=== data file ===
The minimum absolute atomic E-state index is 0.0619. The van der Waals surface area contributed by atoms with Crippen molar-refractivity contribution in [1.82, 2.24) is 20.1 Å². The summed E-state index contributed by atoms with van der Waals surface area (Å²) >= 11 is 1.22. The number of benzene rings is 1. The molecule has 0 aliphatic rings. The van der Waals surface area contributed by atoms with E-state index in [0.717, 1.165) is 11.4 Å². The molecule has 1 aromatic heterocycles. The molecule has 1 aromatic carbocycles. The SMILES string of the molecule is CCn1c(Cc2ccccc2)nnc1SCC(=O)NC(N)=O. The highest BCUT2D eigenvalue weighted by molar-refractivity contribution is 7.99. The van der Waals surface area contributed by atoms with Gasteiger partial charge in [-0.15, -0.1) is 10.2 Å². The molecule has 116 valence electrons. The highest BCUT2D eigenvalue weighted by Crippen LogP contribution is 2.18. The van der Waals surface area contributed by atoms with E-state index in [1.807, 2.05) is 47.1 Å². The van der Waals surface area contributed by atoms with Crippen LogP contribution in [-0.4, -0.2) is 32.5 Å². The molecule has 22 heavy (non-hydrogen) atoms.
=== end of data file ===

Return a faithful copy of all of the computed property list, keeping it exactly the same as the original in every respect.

The minimum absolute atomic E-state index is 0.0619. The van der Waals surface area contributed by atoms with Crippen molar-refractivity contribution in [1.82, 2.24) is 20.1 Å². The summed E-state index contributed by atoms with van der Waals surface area (Å²) >= 11 is 1.22. The number of benzene rings is 1. The molecule has 0 aliphatic rings. The van der Waals surface area contributed by atoms with E-state index in [0.717, 1.165) is 11.4 Å². The molecule has 1 aromatic heterocycles. The molecule has 1 aromatic carbocycles. The SMILES string of the molecule is CCn1c(Cc2ccccc2)nnc1SCC(=O)NC(N)=O. The highest BCUT2D eigenvalue weighted by molar-refractivity contribution is 7.99. The van der Waals surface area contributed by atoms with Gasteiger partial charge in [-0.15, -0.1) is 10.2 Å². The molecule has 116 valence electrons. The highest BCUT2D eigenvalue weighted by Crippen LogP contribution is 2.18. The van der Waals surface area contributed by atoms with E-state index in [1.807, 2.05) is 47.1 Å². The van der Waals surface area contributed by atoms with Crippen LogP contribution in [-0.4, -0.2) is 32.5 Å². The molecule has 22 heavy (non-hydrogen) atoms.